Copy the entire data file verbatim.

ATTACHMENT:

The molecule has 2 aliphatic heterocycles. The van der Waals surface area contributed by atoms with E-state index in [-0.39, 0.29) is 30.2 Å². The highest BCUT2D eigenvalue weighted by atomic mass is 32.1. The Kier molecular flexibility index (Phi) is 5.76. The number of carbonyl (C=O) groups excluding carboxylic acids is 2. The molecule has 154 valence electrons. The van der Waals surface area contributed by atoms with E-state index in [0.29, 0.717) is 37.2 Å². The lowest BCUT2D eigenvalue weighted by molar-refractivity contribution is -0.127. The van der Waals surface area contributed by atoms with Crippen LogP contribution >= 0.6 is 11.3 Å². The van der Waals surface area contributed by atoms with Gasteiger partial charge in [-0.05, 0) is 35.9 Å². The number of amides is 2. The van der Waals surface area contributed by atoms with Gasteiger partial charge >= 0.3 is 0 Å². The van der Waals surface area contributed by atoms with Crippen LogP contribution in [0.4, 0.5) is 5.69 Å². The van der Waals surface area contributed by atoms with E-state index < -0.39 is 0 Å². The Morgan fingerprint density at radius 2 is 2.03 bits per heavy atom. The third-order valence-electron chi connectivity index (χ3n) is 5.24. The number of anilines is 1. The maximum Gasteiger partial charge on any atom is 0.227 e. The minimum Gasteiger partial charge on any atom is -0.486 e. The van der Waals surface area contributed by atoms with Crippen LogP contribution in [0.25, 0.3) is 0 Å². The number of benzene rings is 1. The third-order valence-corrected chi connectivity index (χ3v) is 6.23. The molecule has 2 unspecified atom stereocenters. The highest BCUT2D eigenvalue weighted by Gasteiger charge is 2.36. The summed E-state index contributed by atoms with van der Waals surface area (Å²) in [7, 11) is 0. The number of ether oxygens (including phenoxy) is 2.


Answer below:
The molecule has 2 aliphatic heterocycles. The van der Waals surface area contributed by atoms with E-state index in [-0.39, 0.29) is 30.2 Å². The highest BCUT2D eigenvalue weighted by atomic mass is 32.1. The Kier molecular flexibility index (Phi) is 5.76. The number of carbonyl (C=O) groups excluding carboxylic acids is 2. The molecule has 154 valence electrons. The van der Waals surface area contributed by atoms with E-state index in [0.29, 0.717) is 37.2 Å². The lowest BCUT2D eigenvalue weighted by molar-refractivity contribution is -0.127. The van der Waals surface area contributed by atoms with Crippen LogP contribution >= 0.6 is 11.3 Å². The van der Waals surface area contributed by atoms with Gasteiger partial charge in [-0.05, 0) is 35.9 Å². The number of amides is 2. The van der Waals surface area contributed by atoms with Gasteiger partial charge >= 0.3 is 0 Å². The van der Waals surface area contributed by atoms with Crippen LogP contribution in [0.4, 0.5) is 5.69 Å². The van der Waals surface area contributed by atoms with E-state index < -0.39 is 0 Å². The Morgan fingerprint density at radius 2 is 2.03 bits per heavy atom. The third-order valence-electron chi connectivity index (χ3n) is 5.24. The number of anilines is 1. The maximum Gasteiger partial charge on any atom is 0.227 e. The minimum Gasteiger partial charge on any atom is -0.486 e. The van der Waals surface area contributed by atoms with Crippen LogP contribution in [0.25, 0.3) is 0 Å². The number of benzene rings is 1. The third-order valence-corrected chi connectivity index (χ3v) is 6.23. The molecule has 2 unspecified atom stereocenters. The highest BCUT2D eigenvalue weighted by Gasteiger charge is 2.36. The summed E-state index contributed by atoms with van der Waals surface area (Å²) in [7, 11) is 0. The number of ether oxygens (including phenoxy) is 2.